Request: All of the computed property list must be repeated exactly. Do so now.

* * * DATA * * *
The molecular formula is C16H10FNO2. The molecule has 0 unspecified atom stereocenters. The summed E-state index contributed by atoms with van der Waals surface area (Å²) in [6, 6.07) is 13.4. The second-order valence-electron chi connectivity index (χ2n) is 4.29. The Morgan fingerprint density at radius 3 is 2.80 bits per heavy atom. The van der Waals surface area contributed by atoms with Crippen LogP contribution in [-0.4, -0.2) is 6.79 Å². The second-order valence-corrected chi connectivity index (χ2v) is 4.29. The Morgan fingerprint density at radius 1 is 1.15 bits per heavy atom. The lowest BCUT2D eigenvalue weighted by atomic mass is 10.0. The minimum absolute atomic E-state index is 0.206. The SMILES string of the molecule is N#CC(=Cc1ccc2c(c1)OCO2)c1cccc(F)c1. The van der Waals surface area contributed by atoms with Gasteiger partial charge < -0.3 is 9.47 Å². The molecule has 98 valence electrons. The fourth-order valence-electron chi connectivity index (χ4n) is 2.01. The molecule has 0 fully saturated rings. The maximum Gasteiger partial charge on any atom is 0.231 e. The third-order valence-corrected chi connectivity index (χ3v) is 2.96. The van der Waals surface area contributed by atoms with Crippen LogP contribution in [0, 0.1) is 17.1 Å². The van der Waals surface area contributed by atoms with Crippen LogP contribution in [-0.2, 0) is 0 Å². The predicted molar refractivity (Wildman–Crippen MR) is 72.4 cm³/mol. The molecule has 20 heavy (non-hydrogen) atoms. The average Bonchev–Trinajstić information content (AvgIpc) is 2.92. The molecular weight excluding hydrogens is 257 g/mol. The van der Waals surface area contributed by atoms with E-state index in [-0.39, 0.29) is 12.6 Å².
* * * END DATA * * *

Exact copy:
The molecular formula is C16H10FNO2. The molecule has 0 unspecified atom stereocenters. The summed E-state index contributed by atoms with van der Waals surface area (Å²) in [6, 6.07) is 13.4. The second-order valence-electron chi connectivity index (χ2n) is 4.29. The Morgan fingerprint density at radius 3 is 2.80 bits per heavy atom. The van der Waals surface area contributed by atoms with Crippen LogP contribution in [-0.4, -0.2) is 6.79 Å². The second-order valence-corrected chi connectivity index (χ2v) is 4.29. The Morgan fingerprint density at radius 1 is 1.15 bits per heavy atom. The lowest BCUT2D eigenvalue weighted by atomic mass is 10.0. The minimum absolute atomic E-state index is 0.206. The SMILES string of the molecule is N#CC(=Cc1ccc2c(c1)OCO2)c1cccc(F)c1. The van der Waals surface area contributed by atoms with Gasteiger partial charge < -0.3 is 9.47 Å². The molecule has 98 valence electrons. The fourth-order valence-electron chi connectivity index (χ4n) is 2.01. The molecule has 0 fully saturated rings. The maximum Gasteiger partial charge on any atom is 0.231 e. The third-order valence-corrected chi connectivity index (χ3v) is 2.96. The van der Waals surface area contributed by atoms with Crippen LogP contribution in [0, 0.1) is 17.1 Å². The van der Waals surface area contributed by atoms with Crippen LogP contribution in [-0.2, 0) is 0 Å². The predicted molar refractivity (Wildman–Crippen MR) is 72.4 cm³/mol. The molecule has 20 heavy (non-hydrogen) atoms. The average Bonchev–Trinajstić information content (AvgIpc) is 2.92. The molecular weight excluding hydrogens is 257 g/mol. The van der Waals surface area contributed by atoms with E-state index in [-0.39, 0.29) is 12.6 Å².